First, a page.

I am pleased to announce the publication of Living Treasure: Buddhist and Tibetan Studies in Honor of Janet Gyatso (Studies in Indian and Tibetan Buddhism, Wisdom Publications): a new collection of 29 essays I co-edited with Holly Gayley to recognize Janet’s extraordinary contributions to the fields of Buddhist studies, Tibetan studies, and religious studies more broadly.
Table of Contents
From the Introduction
“Since her earliest publications in the 1980s, Janet Gyatso has contributed to the fields of Tibetan and Buddhist studies as one of the most creative and influential thinkers of her generation. Her academic writing covers a wide range of Tibetan and Buddhist thought and practice, including doctrinal and literary history, medicine and modernity, poetics and the arts—as well as theoretical issues in the study of religion writ large. Her initial doctoral research on the traditions of Thangtong Gyalpo (1361–1485) and writings on treasure literature (gter ma) and the practice of Severance (gcod) were followed by groundbreaking monographs on Tibetan autobiography and, more recently, systems of Tibetan medical knowledge. She is currently a leading voice in theorizing the literary dimensions of Buddhist writing as she engages in collaborative conversations around the influence of kāvya in Tibet and the practices and processes of translation. Her work exemplifies the marriage of philological deftness, analytical acuity, and intellectual rigor that has established novel lines of inquiry and inspired generations of scholars. In moving beyond traditional silos of academic exposition, Janet has not only opened up new intellectual terrain for exploration in the study of Buddhism and Tibet, she has also made them available to broad communities of readers.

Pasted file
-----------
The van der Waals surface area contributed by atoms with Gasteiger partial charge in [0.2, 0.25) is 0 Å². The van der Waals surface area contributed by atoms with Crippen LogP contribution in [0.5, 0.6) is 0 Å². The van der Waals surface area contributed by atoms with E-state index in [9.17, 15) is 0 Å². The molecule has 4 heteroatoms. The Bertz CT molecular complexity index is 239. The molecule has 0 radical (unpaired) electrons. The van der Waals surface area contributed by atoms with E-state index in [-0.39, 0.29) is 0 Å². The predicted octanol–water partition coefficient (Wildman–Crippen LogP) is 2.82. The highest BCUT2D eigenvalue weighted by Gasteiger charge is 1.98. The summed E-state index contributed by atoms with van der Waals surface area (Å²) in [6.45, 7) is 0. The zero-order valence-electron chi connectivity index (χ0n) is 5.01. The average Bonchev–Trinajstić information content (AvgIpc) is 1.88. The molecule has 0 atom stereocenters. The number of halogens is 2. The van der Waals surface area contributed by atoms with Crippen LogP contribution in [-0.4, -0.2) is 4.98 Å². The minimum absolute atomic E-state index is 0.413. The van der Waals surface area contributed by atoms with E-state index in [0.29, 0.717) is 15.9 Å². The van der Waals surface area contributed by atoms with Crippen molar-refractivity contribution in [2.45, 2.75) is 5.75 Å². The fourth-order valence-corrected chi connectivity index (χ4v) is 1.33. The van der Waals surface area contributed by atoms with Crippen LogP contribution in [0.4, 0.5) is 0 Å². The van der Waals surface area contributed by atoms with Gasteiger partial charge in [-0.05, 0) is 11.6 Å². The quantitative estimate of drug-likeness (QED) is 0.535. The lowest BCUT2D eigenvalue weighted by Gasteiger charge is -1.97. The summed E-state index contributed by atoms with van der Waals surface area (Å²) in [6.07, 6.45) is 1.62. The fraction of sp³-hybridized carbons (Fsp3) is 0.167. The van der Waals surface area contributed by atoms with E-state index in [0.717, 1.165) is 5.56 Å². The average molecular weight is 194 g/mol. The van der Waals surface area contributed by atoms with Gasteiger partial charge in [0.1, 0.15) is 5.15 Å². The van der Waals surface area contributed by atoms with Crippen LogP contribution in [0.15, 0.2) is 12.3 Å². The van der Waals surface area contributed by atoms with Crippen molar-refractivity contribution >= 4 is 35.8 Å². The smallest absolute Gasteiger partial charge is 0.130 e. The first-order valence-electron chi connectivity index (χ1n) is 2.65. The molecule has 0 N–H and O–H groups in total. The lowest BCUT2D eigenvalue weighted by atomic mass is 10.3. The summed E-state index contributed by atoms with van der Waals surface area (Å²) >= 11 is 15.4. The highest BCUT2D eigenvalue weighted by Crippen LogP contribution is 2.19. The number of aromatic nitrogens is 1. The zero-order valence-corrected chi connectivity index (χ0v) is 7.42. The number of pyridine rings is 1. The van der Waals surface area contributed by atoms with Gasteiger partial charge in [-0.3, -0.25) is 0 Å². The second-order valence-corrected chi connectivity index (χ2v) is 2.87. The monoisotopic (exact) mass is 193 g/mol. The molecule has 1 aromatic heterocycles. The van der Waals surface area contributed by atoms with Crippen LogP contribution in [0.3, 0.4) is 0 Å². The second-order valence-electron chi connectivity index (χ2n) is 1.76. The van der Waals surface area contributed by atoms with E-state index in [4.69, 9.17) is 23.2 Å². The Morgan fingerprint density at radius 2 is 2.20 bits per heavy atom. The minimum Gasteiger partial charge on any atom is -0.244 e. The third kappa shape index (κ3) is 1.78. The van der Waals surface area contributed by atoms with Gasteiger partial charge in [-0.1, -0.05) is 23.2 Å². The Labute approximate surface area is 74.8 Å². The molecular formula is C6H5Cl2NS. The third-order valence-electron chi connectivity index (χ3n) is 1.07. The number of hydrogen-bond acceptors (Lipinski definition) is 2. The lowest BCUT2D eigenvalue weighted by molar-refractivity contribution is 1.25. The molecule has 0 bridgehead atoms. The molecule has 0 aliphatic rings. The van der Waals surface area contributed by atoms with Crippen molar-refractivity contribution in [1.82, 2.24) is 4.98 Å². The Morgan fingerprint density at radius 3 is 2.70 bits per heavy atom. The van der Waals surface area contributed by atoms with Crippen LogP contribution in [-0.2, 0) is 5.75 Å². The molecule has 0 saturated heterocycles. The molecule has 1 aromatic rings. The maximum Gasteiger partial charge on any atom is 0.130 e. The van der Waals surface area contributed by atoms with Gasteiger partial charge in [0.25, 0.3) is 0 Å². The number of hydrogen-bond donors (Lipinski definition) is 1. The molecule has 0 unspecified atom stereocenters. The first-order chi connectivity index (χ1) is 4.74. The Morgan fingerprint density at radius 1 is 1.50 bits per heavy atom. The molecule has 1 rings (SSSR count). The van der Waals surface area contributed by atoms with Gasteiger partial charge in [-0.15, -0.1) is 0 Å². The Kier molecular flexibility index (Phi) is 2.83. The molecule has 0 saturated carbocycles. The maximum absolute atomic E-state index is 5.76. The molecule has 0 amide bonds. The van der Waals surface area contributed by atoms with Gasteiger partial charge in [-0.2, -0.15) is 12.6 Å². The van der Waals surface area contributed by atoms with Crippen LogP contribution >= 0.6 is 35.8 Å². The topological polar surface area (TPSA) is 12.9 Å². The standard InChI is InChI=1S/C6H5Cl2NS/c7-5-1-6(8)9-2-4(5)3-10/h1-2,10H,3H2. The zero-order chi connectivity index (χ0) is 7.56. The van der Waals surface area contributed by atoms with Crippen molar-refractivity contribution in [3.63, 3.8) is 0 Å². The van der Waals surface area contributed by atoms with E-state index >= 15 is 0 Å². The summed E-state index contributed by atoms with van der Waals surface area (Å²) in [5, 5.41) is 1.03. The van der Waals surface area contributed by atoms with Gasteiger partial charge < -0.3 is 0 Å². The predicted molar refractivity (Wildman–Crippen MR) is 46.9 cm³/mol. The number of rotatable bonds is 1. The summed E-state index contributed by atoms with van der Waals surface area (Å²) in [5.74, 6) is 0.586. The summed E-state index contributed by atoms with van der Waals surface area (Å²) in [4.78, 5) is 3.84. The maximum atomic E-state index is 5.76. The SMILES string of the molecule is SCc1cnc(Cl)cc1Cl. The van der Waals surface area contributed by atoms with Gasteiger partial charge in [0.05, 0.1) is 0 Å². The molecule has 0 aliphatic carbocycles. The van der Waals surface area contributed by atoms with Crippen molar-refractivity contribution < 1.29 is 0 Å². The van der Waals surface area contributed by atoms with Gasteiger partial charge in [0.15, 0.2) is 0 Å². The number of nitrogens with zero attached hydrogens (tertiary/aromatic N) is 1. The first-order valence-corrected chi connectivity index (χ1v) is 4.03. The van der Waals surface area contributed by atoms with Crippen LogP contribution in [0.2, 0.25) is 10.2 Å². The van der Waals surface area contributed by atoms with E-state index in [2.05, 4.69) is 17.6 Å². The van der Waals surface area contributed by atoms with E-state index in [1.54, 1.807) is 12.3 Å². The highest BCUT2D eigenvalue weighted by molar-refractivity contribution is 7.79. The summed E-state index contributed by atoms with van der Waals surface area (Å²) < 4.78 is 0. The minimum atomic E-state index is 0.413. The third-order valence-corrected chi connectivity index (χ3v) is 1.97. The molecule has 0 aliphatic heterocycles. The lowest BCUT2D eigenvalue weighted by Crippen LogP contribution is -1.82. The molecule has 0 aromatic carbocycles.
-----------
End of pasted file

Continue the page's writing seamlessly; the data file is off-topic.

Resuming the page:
Indeed, Janet has pushed the next generation to communicate beyond our areas of specialization and to engage more theoretically in substantive directions that matter widely across the humanities. As always, she led the way: bringing treasure revelation into conversation with semiotics, contesting Eurocentric notions of autobiography, exploring Buddhist monastic and Tibetan medical notions of the third sex, arguing for the rise of an early modern episteme in seventeenth-century Lhasa, and, most recently, tending to animal ethics within and beyond Buddhism. Across the decades, Janet has modeled an interdisciplinary approach to Tibetan studies that engages broader theoretical concerns in relationship to Tibetan religious discourses and practices. But not in the extractive sense of using Tibetan raw materials to distill into universalizing academic theories. To the contrary, the movement more often went the other direction, challenging the universality of Eurocentric claims and championing the sophisticated theories and rhetorical strategies of the Tibetan visionaries and cleric-scholars like Thangtong Gyalpo, Jigmé Lingpa, and Desi Sangyé Gyatso, whom she has admired and read so closely. Crucially, within the male-dominated textual tradition, Janet has always sought out women’s perspectives and the destabilizing presence of the feminine and non-normative genders.
The task we gave to the contributors to this volume echoes the call Janet has made throughout her career: to write in more theoretically sophisticated and broadly relevant ways. We thus encouraged authors to write in a creative, impactful manner that highlights a specific issue or problematic, to break new theoretical ground, or offer new research data, while remaining accessible to a broad audience—in particular scholars and students outside of Tibetan and Buddhist studies.”